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Lee Baugh, Jane Lawrence, Jonathan Marotta; Novel insular cortex and claustrum activation observed during a visuomotor adaptation task using a viewing window paradigm. Journal of Vision 2010;10(7):896. doi: 10.1167/10.7.896.
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© ARVO (1962-2015); The Authors (2016-present)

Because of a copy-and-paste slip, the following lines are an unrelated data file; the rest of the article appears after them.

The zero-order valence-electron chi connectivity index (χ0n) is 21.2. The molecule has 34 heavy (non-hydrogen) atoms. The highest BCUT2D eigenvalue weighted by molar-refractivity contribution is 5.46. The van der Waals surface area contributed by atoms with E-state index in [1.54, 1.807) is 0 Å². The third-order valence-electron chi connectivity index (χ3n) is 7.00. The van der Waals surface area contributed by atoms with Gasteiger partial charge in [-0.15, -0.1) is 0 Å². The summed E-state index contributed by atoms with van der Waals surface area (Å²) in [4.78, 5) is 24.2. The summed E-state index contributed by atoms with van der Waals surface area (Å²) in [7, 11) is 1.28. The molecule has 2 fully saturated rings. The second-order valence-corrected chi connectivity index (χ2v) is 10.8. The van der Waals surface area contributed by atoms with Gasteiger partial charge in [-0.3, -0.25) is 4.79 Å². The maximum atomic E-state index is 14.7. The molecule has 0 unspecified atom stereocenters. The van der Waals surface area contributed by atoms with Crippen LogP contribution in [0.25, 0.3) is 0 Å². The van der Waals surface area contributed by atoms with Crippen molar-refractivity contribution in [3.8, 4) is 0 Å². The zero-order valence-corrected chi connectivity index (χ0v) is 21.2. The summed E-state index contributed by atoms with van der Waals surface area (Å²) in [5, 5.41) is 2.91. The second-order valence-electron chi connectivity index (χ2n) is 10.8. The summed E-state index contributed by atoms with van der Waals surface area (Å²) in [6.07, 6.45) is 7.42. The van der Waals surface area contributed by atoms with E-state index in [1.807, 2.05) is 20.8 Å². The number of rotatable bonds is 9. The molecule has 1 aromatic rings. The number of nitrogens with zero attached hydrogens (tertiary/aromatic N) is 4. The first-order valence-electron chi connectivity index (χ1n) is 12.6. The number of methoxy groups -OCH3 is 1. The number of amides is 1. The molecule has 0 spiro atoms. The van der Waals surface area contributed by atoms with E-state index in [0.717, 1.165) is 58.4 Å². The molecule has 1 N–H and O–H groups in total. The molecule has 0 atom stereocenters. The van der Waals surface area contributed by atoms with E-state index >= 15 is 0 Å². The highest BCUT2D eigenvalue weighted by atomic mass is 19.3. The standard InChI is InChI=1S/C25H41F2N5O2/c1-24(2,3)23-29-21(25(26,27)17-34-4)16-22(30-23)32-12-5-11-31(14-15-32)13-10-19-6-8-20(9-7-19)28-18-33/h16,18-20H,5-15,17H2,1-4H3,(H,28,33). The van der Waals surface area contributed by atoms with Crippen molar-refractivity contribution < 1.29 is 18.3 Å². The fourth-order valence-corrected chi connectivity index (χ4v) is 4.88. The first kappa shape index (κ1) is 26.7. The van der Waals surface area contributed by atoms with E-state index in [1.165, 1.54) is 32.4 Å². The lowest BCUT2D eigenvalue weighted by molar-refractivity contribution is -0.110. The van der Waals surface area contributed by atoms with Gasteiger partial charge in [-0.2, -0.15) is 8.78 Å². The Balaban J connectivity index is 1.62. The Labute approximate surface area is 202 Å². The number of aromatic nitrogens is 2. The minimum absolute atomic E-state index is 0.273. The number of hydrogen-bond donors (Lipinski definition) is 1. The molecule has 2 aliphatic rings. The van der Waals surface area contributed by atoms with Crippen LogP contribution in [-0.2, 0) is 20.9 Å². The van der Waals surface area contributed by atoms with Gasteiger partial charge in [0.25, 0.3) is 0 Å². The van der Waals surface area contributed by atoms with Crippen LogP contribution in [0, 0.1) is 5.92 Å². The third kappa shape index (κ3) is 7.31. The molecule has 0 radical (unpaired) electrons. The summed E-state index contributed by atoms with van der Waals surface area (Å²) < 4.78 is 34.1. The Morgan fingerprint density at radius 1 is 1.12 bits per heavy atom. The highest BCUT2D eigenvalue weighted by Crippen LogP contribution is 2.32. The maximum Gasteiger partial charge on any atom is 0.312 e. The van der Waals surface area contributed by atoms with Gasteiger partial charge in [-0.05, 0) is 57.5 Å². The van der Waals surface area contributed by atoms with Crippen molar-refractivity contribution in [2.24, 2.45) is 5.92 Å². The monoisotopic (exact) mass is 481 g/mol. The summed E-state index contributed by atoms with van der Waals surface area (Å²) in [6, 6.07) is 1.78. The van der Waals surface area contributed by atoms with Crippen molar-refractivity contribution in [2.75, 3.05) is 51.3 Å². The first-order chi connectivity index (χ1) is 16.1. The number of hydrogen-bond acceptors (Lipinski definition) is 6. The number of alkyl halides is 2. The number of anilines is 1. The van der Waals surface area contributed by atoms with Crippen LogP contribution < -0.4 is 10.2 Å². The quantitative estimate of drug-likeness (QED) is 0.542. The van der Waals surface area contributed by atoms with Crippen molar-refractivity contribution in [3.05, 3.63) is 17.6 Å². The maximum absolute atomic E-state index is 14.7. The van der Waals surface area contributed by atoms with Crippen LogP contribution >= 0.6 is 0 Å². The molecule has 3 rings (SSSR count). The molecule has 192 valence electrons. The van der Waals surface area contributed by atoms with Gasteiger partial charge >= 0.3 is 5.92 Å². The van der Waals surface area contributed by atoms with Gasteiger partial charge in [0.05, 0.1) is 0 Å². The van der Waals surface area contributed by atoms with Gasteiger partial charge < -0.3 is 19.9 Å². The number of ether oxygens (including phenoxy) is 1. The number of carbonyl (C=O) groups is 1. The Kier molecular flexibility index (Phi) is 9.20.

Previous literature has reported a wide range of anatomical correlates when participants are required to perform a visuomotor adaptation task. However, traditional adaptation tasks suffer a number of inherent limitations that may, in part, give rise to this variability. The overt nature of the required visuomotor transformation and sparse visual environment do not map well onto conditions in which a visuomotor transformation would normally be required in everyday life. For instance, when one must utilize the relationship between a vehicle's steering wheel and the resultant movement to drive down the street, the nature of the required transformation is most likely encompassed in the higher order goal of driving down the road. To further clarify these neural underpinnings, functional magnetic resonance imaging (fMRI) was performed on twelve (5M, age range 20 – 45 years old; mean age = 27) naive participants performing a viewing window task in which a visuomotor transformation was created by varying the relationship between the participant's movement and the resultant movement of the viewing window. The viewing window task removes the focus of the experiment away from the required visuomotor transformation and more naturally replicates scenarios in which haptic and visual information would be combined to achieve a higher-level goal. Activity related to visuomotor adaptation was found within previously reported regions of the parietal lobes, frontal lobes, and occipital lobes. In addition, previously unreported activation was observed within the claustrum and insular cortex, regions well-established as multi-modal convergence zones. These results confirm the diverse nature of the systems recruited to perform a required visuomotor adaptation, and provides the first evidence of participation of the claustrum and insular cortex to overcome a visuomotor transformation.
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